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Russia's Novosibirsk Bans Migrants From Working as Taxi Drivers

A parking lot for taxis in the city of Novosibirsk. Kirill Kukhmar / TASS

Russia’s Novosibirsk region has banned migrants from working as taxi drivers and selling beverages and tobacco, according to a decree signed by Governor Andrei Travnikov on Monday.

The measure comes amid mounting pressure on foreign workers — mostly from Central Asian countries  —across Russia in the aftermath of last month’s deadly concert hall attack outside Moscow. The four suspected gunmen behind the massacre are said to be citizens of Tajikistan, which has long-held migratory links with Russia. 

According to Travnikov’s decree, companies in Novosibirsk are required to fire migrant workers who drive taxis or sell tobacco and beverages within 60 days.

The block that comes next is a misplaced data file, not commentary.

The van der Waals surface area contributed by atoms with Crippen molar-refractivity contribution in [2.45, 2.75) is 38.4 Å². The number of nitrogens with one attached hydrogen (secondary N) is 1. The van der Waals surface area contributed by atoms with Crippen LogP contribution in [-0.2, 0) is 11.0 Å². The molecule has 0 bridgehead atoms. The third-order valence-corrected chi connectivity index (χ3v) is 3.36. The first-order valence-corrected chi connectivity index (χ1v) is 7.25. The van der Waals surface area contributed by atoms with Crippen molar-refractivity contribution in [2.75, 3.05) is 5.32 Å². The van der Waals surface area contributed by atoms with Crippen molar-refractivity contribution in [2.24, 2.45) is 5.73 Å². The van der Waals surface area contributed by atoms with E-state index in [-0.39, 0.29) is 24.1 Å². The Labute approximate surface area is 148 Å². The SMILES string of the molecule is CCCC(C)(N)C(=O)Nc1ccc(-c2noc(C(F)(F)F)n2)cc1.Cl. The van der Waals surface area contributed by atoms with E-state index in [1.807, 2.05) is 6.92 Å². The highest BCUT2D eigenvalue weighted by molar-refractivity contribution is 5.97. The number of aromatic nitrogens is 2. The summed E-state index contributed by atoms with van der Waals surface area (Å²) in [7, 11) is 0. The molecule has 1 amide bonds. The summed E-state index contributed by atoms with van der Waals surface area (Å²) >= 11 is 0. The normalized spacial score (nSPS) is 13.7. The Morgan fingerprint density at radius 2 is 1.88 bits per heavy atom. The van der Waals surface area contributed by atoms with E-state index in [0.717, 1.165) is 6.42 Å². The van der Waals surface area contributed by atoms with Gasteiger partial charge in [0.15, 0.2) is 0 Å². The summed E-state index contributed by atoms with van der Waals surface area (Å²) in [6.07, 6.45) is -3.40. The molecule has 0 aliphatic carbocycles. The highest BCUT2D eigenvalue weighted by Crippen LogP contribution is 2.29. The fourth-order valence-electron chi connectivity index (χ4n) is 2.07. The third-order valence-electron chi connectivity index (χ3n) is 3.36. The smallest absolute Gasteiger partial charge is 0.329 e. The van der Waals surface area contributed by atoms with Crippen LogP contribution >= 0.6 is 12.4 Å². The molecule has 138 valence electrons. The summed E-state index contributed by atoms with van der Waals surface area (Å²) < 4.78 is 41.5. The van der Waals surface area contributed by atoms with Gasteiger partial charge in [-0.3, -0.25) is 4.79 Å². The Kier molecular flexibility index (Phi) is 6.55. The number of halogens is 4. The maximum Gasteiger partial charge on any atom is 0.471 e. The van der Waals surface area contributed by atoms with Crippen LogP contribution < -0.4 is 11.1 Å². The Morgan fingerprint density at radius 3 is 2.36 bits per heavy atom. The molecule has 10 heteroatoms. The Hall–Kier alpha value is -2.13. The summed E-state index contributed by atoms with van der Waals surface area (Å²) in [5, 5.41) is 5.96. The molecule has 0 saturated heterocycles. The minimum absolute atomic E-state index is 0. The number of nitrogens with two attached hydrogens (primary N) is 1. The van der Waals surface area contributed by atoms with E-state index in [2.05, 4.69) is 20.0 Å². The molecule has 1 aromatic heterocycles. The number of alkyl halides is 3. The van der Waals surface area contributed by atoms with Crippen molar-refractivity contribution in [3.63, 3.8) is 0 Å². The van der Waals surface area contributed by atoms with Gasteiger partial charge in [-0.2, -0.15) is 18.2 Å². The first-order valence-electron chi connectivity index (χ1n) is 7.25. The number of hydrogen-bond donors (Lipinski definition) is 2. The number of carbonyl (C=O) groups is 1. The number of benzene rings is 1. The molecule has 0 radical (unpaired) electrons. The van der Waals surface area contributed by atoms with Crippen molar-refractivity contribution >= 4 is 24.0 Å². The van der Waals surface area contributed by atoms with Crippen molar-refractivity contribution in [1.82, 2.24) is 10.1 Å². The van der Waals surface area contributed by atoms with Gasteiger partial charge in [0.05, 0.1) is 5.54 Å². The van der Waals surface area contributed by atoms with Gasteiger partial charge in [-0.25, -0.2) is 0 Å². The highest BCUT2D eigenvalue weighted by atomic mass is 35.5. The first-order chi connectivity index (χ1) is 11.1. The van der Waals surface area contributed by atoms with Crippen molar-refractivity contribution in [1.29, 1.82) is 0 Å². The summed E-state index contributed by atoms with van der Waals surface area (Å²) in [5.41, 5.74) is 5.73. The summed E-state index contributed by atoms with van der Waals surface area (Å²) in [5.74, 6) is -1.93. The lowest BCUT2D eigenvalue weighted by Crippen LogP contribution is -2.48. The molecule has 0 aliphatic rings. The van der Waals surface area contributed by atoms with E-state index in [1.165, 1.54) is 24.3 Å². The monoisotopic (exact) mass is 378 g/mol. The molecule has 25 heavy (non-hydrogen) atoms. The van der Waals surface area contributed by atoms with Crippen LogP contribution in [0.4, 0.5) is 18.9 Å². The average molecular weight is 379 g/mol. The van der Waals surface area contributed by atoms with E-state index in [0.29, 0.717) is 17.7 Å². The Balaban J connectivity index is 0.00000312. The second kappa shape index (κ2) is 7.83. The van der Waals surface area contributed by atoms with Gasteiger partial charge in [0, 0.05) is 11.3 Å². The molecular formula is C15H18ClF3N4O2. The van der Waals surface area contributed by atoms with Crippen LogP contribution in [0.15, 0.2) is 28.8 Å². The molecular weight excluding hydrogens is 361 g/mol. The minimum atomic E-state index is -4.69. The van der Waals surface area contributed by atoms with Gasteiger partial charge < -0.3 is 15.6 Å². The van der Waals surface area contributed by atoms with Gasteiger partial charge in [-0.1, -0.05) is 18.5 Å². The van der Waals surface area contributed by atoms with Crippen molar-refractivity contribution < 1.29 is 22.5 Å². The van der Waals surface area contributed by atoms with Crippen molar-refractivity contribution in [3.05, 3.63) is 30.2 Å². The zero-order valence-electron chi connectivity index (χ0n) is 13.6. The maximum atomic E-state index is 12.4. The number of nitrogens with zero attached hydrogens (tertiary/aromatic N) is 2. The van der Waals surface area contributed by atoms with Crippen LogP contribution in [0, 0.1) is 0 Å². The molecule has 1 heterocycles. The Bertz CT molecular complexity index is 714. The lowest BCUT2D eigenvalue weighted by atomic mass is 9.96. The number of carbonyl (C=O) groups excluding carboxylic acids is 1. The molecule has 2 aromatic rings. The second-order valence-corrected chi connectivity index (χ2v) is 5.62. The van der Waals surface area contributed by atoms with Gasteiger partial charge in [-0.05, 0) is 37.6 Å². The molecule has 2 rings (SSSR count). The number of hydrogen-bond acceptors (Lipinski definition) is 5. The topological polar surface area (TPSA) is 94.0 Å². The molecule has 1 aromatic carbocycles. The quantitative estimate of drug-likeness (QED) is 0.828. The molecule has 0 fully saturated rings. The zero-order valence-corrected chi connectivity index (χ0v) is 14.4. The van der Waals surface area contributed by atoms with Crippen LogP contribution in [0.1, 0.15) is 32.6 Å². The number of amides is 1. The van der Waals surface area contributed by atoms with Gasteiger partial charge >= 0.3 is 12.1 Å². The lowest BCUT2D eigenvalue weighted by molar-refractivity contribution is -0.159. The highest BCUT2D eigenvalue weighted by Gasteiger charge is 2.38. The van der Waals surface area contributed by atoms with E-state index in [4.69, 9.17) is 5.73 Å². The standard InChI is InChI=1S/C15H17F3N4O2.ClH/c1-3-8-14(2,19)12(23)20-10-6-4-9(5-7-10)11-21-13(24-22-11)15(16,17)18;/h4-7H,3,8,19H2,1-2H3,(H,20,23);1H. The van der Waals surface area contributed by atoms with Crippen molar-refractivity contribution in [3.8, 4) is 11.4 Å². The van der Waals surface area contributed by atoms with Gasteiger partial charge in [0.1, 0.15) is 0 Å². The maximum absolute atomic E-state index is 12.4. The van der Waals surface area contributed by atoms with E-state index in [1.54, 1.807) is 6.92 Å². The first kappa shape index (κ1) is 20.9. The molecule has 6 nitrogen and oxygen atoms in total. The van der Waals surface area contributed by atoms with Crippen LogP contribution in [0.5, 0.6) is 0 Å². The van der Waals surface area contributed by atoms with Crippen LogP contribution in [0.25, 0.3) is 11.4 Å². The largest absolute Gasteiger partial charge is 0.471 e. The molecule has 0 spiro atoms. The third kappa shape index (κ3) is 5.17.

Moscow-backed authorities in annexed Crimea later on Monday also announced work restrictions for migrant workers, with migrants being barred from seeking employment in “certain fields.” Authorities did not specify the types of work that would be impacted by the ban.

Central Russia’s Novgorod region issued a similar ban on March 26, just four days after the attack on Crocus City Hall, which left 145 people dead and hundreds more wounded.

Before the deadly shooting, restrictions against migrants working in certain professions were enforced in nine Russian regions.

In 2015, the Russian government granted regional authorities the right to ban foreign workers for up to one year in order to regulate local labor markets and prioritize Russian citizens for employment.

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